By CATHAL KELLY
Friday, July 19, 2019
PORTRUSH, NORTHERN IRELAND -- 14 American golfer and former world No. 1 David Duval required 14 strokes to close out the par-five seventh hole with a nonuple bogey at Royal Portrush on Thursday during the first round of the British Open.
150 Northern Ireland's Rory McIlroy, the odds-on-favourite before the tournament began, sits tied for 150th after an abysmal eight-over 79 on the first day.
There are two ways to handle a crushing humiliation on the golf course. We saw both after Thursday's first round of the Open Championship.
David Duval had one very bad hole, in the same sense that someone trapped in a well for a week has a bad hole.
After losing a couple of balls and then playing the wrong one(!), Duval put up 14 strokes on the par-five seventh. It was a nonuple bogey, which happens so rarely I had to look the word up.
He scored 91 on the day. Ninety-one! Duval's a past Open champion. He's been No. 1 in the world.
The guy I'm sitting beside in the news centre, the Toronto Sun's Jon McCarthy, played Royal Portrush a few months ago and scored an 85. And nobody interviewed him afterward.
Duval has never been cuddly. He came in after his round much less cuddly than usual.
"[The score] is not reflective of anything I'm doing," he said. "It's just one of those godawful nightmare scenarios."
It was hard to tell if he meant pooching the round so badly or being forced to talk about it. The anger and humiliation was plain.
But after a bit of low-grade raging, Duval began smirking (when someone asked if they had at least offered him a cart ride back to the tee to redo things) and then laughing (when someone asked him to explain how all the penalties he'd incurred added up, and he couldn't).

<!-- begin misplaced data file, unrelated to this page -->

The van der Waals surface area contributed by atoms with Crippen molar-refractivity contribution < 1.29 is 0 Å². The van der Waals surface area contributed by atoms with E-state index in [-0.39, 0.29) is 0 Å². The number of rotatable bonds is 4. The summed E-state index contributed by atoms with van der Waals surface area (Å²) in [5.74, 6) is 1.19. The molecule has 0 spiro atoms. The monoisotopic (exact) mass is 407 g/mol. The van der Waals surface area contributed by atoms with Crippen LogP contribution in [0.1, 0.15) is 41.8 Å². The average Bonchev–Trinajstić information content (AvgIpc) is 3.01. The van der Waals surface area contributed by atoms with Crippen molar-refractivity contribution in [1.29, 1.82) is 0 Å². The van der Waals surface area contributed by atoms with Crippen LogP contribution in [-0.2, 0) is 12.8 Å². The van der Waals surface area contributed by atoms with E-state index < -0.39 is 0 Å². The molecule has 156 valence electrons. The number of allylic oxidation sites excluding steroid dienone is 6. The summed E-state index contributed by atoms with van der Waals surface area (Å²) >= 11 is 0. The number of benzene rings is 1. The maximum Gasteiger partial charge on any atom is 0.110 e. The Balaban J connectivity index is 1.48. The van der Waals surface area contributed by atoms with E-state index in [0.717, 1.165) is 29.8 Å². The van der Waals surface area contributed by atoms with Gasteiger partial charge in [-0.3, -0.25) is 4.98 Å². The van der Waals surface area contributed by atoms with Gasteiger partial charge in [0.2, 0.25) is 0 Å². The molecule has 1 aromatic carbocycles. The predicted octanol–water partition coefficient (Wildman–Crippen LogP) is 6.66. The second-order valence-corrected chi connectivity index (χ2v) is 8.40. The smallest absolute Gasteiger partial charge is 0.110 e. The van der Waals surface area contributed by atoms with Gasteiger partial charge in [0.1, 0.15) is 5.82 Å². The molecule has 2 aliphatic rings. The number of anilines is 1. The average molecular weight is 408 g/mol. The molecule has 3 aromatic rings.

By the end of his five minutes, Duval had found the point where tragedy becomes comedy. He was on his way to getting over it. Or as over it as a player working at this level can be.
Rory McIlroy couldn't get there. After the day he had, he may not ever.
Two strands in McIlroy's life intersected on Thursday morning. First, there was the Open itself. Since it was being played in his home country, he has become the semi-willing mascot of the event.
McIlroy hasn't won a major in five years. He's been close, but not that close. Nevertheless, he was installed as the firm favourite here based entirely on a little history and a lot of romanticism.
This was supposed to be his moment.
The second strand is the change McIlroy has made in his mental approach. After years of streakiness, he's talked about easing up, finding his bliss and not taking his work home with him. He got hooked up with a sports psychologist, started meditating and made the mistake of gushing about it. Now people talk about McIlroy as though he's the Dalai Lama.
These two ideas - McIlroy as homecoming hero and man on the verge of a breakthrough - collided at the first tee. The resultant implosion was not quite Nevada Test Site level, but by midafternoon, everyone in the world had heard about it.
For many years, Royal Portrush did not own some of the land in the middle of its own golf course. Though those parcels have since been purchased, they are still considered out of bounds. That's where McIlroy landed with his first shot. Then he put it in the rough. Then the much worse rough. Then he yanked a short putt.
This will have been the most anticipated tee-off of McIlroy's life and he could not have got it much worse: a quadruple-bogey eight.
He gathered himself through the bulk of his day. The rains came and went, as did the sun.